12:34 PM | , | 3 comments »

BallHype: hype it up!

City: College Park, MD
Foodie: Brien, East Coast Bias

Venue(s): Byrd Stadium, Comcast Center
Address: University of Maryland, College Park MD, 20742
Team: University of Maryland Football and Basketball

Brien's Taste:

Overcooked, overpriced, and underwhelming are the three first words that come to mind when contemplating Maryland's stadium fare. The school's Dining Services Department (which also runs the cafeterias) provides the majority of the food at both basketball and football games. The choices are uninspired, with minimal contributions from local cuisine.

The Boring

Hot dogs, hamburgers, popcorn left under a heat lamp for hours, stale nachos with congealing cheese-from-a-can, and chewy, often cold soft pretzels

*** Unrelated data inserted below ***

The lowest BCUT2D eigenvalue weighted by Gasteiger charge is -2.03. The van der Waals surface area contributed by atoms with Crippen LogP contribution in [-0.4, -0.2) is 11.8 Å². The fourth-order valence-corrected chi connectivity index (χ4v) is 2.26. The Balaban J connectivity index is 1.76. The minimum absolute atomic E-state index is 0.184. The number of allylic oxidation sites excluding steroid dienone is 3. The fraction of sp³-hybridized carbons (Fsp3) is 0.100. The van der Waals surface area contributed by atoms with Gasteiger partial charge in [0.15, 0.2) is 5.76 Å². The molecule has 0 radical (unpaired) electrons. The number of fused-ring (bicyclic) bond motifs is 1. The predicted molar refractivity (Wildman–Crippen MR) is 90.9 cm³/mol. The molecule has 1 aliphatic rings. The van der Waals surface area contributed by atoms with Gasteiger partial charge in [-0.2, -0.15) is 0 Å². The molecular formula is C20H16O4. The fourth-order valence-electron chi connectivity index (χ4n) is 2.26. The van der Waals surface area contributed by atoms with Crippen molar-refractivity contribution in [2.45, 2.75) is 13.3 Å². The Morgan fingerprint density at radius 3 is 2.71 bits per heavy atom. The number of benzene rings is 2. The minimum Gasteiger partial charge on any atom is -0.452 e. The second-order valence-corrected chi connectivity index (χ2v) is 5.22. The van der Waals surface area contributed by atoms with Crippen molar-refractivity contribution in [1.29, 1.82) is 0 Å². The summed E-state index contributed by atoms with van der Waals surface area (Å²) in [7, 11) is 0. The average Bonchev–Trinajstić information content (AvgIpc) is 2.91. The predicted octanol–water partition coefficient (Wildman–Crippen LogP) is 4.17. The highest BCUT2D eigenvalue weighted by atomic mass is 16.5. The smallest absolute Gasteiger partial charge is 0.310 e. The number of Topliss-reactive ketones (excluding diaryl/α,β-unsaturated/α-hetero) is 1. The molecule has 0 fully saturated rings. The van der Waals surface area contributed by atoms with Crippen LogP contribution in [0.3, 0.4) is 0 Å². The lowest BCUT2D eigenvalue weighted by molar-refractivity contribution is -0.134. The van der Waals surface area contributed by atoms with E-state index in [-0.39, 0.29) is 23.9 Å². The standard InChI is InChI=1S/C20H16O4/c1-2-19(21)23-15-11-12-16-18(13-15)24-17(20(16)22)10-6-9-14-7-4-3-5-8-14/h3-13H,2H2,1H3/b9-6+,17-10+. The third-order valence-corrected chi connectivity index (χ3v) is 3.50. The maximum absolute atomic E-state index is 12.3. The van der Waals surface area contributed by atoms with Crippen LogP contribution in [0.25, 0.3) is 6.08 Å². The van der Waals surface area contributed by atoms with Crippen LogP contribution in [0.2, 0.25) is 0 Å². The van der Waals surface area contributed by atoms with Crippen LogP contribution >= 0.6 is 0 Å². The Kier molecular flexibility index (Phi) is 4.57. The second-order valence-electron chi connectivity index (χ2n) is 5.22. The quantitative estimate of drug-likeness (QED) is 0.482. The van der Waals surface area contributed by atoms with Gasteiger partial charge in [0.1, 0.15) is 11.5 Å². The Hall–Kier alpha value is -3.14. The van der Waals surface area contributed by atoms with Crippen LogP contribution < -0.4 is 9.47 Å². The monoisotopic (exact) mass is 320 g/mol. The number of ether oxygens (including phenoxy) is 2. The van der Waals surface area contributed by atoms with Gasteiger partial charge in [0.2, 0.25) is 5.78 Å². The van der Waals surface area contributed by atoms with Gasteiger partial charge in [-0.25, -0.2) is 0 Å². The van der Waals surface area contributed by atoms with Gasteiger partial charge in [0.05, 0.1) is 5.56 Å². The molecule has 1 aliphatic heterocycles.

The Poorly Executed

Invariably, I see the funnel cake sign above one of the concession stands and have a hopeful moment ("Funnel cake? I love funnel cake!") before remembering that the stadium funnel cake always ends up being crunchy, with none of the fluffy deliciousness that makes funnel cake wonderful.

The Unknowns

I haven't personally tried any of the more interesting (and that is a relative term) fare at Byrd or Comcast due to the exorbitant prices. I do, however, feel comfortable passing judgment on them anyway. Italian sausages, pulled pork sandwiches, and crab cakes are what pass for specialty foods at the Maryland concession stands. Crab cakes sound like a great idea, until you see the price, think about what goes on in the concession stand kitchens, and realize that crab cakes are not appropriate stadium food.

The Abomination Before God